Less than two weeks ago, Best Buy said that it would eliminate 2,400 jobs companywide in its latest move to cut costs and turn the company around. In addition to the 600 Geek Squad cuts, the layoffs include roughly 1,800 Best Buy store employees.

The Geek Squad reduction targeted technicians who exclusively serviced individual products, like televisions and personal computers, Best Buy Senior Vice President of Services George Sherman told the Star Tribune. Now, the Richfield-based electronics retailer is hiring higher-skilled workers, as it shifts more Geek Squad employees away from basic home installations to focus on services for small businesses, the Minneapolis newspaper reported.

The move seems to align with statements interim CEO G. Mike Mikan made last month at Best Buy’s annual meeting. He said the company would refocus on improving customer experience and “strengthening technology expertise.” Mikan also said that the company “cannot be seen just as a hardware retailer.”

Best Buy previously took other steps to focus on small businesses. Late last year it announced plans to acquire MindShift Technologies—a Massachusetts-based managed service provider for small and mid-sized businesses—for $167 million.

And in March, Best Buy unveiled the Geek Squad Partner Program, through which the company works with vendors, including telecom and cable resellers, that serve small businesses.

Best Buy is also boosting the number of Geek Squad employees at its stores that feature the smaller, “connected-store” layout, the Star Tribune reported.

To read more about Best Buy’s plans to hire 500 new Geek Squad employees, read the full Star Tribune story here.

To learn more about the company’s restructuring efforts—as well as other developments, including an exodus of key leaders and the founder’s potential attempt at taking the company private—click here.

—Jake Anderson
([email protected])

Multiband to Acquire Competitor in $42.6M Deal

The New Hope-based provider of DirecTV, voice, and high-speed Internet services is buying New Jersey-based MDU Communications International, Inc.

Multiband Corporation said Tuesday that it is acquiring a New Jersey-based competitor, and the deal will significantly boost its customer base.

New Hope-based Multiband installs DirecTV, voice, and high-speed Internet services to residents in apartments and condominiums. It’s buying MDU Communications International, Inc., which also provides Internet and digital satellite television services to multi-dwelling units.

MDU Communications, which will become a subsidiary of Multiband, serves more than 75,000 subscribers. Multiband, meanwhile, serves about 116,000 subscribers in multi-unit properties.

Under the terms of the deal, MDU Communications’ stockholders will receive 0.759 shares of Multiband stock for each MDU share they own. The transaction, through which Multiband will assume $29.7 million in debt, is valued at about $42.6 million, the company said.

Shares of Multiband stock fell 6.7 percent Tuesday and closed at $2.21. They fell 5.4 percent and closed at $2.09 on Wednesday.

MDU Communications’ shares, meanwhile, climbed 71.6 percent and closed at $1.51 on Tuesday. They slid 7.3 percent Wednesday and closed at $1.40.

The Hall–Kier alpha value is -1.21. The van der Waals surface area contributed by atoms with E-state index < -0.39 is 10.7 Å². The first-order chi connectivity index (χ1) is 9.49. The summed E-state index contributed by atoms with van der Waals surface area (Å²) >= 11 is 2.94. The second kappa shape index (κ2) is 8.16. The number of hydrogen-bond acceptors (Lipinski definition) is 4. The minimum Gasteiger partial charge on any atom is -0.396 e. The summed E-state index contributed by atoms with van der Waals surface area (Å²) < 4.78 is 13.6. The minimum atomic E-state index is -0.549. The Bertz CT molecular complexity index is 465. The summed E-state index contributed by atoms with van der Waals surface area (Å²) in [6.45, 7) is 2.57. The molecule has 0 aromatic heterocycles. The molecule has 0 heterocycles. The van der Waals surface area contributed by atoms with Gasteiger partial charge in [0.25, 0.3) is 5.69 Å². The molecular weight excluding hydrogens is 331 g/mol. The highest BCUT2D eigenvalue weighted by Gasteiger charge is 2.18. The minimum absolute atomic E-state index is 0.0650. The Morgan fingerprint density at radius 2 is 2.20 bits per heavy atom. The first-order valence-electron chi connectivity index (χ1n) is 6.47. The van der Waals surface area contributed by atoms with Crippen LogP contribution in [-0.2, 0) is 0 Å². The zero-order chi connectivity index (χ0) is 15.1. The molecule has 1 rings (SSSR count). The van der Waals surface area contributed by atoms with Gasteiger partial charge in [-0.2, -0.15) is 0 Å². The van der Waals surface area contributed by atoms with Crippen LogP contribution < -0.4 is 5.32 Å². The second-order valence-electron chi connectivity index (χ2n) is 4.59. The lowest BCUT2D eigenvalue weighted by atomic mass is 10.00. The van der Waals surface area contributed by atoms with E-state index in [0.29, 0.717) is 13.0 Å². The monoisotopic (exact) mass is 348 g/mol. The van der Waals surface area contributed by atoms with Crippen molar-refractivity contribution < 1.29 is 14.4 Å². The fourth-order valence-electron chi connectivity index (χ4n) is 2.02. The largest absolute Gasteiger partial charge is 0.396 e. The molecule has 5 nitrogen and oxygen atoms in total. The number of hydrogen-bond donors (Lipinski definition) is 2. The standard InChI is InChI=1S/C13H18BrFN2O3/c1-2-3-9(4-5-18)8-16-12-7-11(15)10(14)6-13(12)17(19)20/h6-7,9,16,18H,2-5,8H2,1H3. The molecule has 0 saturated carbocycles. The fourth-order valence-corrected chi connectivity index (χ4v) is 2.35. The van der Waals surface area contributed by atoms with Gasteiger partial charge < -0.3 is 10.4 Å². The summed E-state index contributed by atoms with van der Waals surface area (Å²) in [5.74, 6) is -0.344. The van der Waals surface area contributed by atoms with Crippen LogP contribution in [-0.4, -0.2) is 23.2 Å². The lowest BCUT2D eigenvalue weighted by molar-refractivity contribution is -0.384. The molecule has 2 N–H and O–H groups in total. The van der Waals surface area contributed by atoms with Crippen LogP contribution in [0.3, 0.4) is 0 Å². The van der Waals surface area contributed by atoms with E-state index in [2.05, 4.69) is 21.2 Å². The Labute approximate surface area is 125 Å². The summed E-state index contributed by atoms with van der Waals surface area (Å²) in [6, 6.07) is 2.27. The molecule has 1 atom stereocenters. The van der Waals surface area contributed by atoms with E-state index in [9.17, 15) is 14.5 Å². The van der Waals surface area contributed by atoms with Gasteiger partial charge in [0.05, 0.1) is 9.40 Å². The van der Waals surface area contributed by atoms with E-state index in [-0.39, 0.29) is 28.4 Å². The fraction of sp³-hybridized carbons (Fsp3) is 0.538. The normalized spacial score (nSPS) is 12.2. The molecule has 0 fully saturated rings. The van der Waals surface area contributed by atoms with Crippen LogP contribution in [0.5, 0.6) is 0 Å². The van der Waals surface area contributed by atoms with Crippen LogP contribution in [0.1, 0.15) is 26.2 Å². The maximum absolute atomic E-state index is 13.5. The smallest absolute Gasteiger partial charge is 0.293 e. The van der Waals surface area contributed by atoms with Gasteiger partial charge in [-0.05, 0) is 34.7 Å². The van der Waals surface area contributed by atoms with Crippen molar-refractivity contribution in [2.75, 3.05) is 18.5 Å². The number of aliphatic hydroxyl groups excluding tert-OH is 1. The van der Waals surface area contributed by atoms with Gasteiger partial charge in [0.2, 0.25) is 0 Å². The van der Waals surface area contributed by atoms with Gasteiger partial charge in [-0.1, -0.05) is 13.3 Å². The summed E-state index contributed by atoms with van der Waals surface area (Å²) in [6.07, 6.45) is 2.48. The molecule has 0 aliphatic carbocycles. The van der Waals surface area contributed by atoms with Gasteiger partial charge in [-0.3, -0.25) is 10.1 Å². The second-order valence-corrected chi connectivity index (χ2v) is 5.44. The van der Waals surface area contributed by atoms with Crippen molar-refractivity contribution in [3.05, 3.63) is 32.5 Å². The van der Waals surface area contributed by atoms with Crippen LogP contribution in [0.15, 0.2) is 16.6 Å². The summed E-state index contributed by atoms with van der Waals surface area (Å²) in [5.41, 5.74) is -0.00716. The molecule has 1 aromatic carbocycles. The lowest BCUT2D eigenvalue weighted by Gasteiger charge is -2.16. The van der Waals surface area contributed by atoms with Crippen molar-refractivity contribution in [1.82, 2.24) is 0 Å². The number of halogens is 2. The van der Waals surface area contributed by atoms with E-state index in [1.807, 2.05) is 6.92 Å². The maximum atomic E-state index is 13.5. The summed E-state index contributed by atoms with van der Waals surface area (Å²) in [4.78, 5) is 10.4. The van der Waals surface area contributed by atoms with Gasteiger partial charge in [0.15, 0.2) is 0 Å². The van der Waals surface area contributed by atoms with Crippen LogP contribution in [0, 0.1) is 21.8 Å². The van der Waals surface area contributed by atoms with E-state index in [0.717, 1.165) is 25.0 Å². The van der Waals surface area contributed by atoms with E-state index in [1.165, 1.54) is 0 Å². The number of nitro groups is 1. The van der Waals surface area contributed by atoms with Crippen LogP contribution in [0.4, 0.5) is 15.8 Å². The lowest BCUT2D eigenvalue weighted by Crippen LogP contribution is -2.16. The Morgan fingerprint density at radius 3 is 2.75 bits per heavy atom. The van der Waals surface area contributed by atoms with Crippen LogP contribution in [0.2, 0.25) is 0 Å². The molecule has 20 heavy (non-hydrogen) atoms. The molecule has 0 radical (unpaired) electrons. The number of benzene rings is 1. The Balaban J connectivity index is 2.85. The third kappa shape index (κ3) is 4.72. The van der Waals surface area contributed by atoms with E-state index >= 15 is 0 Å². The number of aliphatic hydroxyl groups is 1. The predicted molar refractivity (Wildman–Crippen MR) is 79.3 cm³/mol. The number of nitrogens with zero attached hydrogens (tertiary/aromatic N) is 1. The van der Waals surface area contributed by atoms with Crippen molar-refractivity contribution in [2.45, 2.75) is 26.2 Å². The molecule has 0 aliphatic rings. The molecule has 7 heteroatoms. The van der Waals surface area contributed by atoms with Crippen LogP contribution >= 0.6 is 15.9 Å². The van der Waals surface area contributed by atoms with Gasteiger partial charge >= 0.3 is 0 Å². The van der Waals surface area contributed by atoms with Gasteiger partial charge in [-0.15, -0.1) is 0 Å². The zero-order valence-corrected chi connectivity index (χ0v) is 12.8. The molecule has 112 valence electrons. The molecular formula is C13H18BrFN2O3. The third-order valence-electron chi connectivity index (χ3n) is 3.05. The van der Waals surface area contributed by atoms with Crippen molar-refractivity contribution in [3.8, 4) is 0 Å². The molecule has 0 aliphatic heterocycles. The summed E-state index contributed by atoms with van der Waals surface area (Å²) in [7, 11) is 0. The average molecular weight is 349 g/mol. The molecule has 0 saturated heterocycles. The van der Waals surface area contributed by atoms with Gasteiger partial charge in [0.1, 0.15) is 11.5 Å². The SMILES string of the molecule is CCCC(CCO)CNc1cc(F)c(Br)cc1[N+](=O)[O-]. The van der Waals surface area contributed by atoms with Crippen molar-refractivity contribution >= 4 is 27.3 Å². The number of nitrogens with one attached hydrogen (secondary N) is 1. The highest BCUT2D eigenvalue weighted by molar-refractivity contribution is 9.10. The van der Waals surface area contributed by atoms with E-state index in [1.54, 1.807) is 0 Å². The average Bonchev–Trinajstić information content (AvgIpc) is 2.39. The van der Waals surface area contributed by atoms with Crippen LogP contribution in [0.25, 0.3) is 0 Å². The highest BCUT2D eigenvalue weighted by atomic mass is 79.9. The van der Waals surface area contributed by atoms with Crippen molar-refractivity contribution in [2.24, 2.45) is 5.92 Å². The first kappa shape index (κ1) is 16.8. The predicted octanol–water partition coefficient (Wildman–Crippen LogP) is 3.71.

The planned acquisition comes about five months after a different Multiband deal fell through. The company last June signed a non-binding letter of intent to buy Exton, Pennsylvania-based WPCS International Incorporated for $3.20 per share—a deal valued at roughly $22 million. But the price of WPCS’ shares subsequently fell, and Multiband said in January that the transaction “is not viable” given “current market valuations.”

Multiband signed a definitive agreement for the acquisition of MDU Communications, and the boards of both companies have approved the deal. The transaction is subject to approval by MDU Communications’ shareholders and other closing conditions, and Multiband expects the deal to close during the fourth quarter of this year.

Multiband CEO James Mandel said in a statement that the acquisition is “a strategic opportunity that will be meaningfully and immediately accretive to our business.”

“The combined subscriber base will not only add scale to our support services, but will be an important growth center to achieve a higher penetration of multiple revenue streams, namely our push to deliver broadband and digital voice,” Mandel added.

MDU Communications CEO Sheldon Nelson said that the merger will give her company’s stockholders “shares of a strong, successful company with great potential for diversified growth.”

Multiband has roughly 3,700 employees in 33 states, and MDU Communications has 102 employees in 17 states.

Multiband is among Minnesota’s 60 largest public companies based on revenue, which totaled $300.2 million in 2011.

—Jake Anderson
([email protected])

Creative Kidstuff Opens Baby Shop in Grand Ave. Store

The company is expanding its infant offerings through its new CK Baby Shop, an area within its St. Paul store that carries products for newborns.

Minneapolis-based toy-store chain Creative Kidstuff on Monday launched a new baby shop within its St. Paul store.

CK Baby Shop, which the company describes as a store within a store, is an area where shoppers can find merchandise for a baby’s first year, including cribs, strollers, high chairs, nursery décor and bedding, car seats, infant carriers, and diaper bags.

“We are thrilled to launch this new service,” Happi Olson, director of sales and marketing for Creative Kidstuff, said in a statement. “Finding all the right products for a new baby can seem overwhelming to say the least.”